Asunto(s)
Cannabis , Uso de la Marihuana , Adolescente , Canadá , Cannabis/efectos adversos , Europa (Continente) , Humanos , Legislación de Medicamentos , Suecia/epidemiología
18.
Drugs Today (Barc) ; 56(12): 795-802, 2020 Dec.
Artículo en Inglés | MEDLINE | ID: mdl-33332486

RESUMEN

This year's annual conference of the Food and Drug Law Institute (FDLI) drew more than 700 attendees, including over 200 from the U.S. Food and Drug Administration (FDA), and featured 93 speakers. Despite being held virtually for the first time, the event offered a full agenda comprising breakout sessions, award presentations, and opportunities for networking that included postsession roundtable discussions and a sponsor virtual exhibit hall. Not surprisingly, the reality of the COVID-19 public health emergency was a recurrent and emphasized theme throughout the 3 days of the conference. This report summarizes several of the 29 breakout sessions from the event.


Asunto(s)
Legislación de Medicamentos , Preparaciones Farmacéuticas , Humanos , Estados Unidos , United States Food and Drug Administration
19.
N Z Med J ; 133(1524): 111-118, 2020 10 30.
Artículo en Inglés | MEDLINE | ID: mdl-33119574

RESUMEN

This article discusses the three types of nurse prescriber currently registered in New Zealand (nurse practitioners, registered nurse prescribers (RNP) in primary health and specialty teams and registered nurse prescribers (RNPCH) in community health). It also provides an overview of the evolution of each group, as well as a summary of the current legislation, prescribing restrictions and models of supervision required for each type of prescriber.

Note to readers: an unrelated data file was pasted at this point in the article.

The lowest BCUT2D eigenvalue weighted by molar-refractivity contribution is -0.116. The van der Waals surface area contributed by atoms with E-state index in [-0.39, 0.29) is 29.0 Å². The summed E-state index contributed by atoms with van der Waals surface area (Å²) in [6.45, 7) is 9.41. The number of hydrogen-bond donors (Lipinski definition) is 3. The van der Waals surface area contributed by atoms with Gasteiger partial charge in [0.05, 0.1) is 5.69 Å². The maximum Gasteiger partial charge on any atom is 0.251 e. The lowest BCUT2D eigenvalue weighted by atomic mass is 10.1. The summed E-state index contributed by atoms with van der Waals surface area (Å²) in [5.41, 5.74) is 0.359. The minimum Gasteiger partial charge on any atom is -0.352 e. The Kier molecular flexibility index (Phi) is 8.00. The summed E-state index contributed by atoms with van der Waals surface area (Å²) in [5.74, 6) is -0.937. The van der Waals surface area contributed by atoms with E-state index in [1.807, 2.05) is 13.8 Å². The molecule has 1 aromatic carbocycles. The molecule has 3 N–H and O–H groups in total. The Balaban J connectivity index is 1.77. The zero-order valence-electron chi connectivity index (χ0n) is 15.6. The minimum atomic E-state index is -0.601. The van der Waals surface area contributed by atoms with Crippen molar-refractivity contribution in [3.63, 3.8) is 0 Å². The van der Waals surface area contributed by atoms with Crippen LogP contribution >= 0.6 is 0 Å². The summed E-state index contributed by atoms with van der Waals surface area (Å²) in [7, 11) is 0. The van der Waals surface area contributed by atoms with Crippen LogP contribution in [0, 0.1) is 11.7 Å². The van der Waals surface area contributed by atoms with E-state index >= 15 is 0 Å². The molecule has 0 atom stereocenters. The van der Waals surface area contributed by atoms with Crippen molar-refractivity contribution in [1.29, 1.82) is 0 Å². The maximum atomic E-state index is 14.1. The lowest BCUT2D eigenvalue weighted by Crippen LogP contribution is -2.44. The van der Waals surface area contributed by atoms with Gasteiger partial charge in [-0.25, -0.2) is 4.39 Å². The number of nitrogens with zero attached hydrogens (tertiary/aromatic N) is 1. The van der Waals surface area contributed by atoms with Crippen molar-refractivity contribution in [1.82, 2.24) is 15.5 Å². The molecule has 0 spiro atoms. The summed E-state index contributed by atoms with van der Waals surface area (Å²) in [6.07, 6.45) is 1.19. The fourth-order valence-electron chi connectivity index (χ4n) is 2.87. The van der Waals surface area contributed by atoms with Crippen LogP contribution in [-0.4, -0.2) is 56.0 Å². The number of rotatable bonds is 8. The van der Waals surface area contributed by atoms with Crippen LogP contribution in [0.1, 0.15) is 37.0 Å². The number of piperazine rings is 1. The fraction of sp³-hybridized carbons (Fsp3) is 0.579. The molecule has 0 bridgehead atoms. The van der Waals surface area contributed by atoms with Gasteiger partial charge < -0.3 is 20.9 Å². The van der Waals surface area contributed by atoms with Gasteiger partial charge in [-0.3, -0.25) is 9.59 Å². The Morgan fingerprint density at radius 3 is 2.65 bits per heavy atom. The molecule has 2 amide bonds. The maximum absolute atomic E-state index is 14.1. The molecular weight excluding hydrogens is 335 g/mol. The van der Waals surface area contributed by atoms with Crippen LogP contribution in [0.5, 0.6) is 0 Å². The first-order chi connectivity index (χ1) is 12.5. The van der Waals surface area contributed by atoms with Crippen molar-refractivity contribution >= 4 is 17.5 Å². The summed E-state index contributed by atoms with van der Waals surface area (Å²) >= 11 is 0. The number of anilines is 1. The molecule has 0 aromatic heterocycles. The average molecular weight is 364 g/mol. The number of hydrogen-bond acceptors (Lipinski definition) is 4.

Asunto(s)
Prescripciones de Medicamentos , Regulación Gubernamental , Legislación de Medicamentos , Enfermeras Practicantes , Enfermeras y Enfermeros , Pautas de la Práctica en Enfermería , Historia del Siglo XX , Historia del Siglo XXI , Humanos , Legislación de Medicamentos/historia , Nueva Zelanda , Enfermeras Practicantes/legislación & jurisprudencia , Enfermeras y Enfermeros/legislación & jurisprudencia
20.
Zhongguo Zhong Yao Za Zhi ; 45(16): 4004-4008, 2020 Aug.
Artículo en Chino | MEDLINE | ID: mdl-32893601

RESUMEN

In this paper, we reviewed the history of the registration and classification changes of traditional Chinese medicines(TCM) since the establishment of China's drug regulatory agency, and put forward relevant suggestions. Although China's drug regulatory agency has gone through 22 years, the whole regulatory system was gradually built on the basis of the generic pharmaceutical industry at that time and through continuous exploration and summary of simply experience from foreign regulatory agencies. To a certain extent, the supervision of TCM drugs was also affected by some immature supervision ideas during this period. Based on the newly issued Drug Administration Law and Provisions for Drug Registration, the author puts forward some personal thoughts on the classifications of TCM drug registration. It is hoped that experts in the industry and regulatory agencies will work together to explore and improve the relevant system of TCM registration administration.


Asunto(s)
Medicamentos Herbarios Chinos , Preparaciones Farmacéuticas , China , Legislación de Medicamentos , Medicina China Tradicional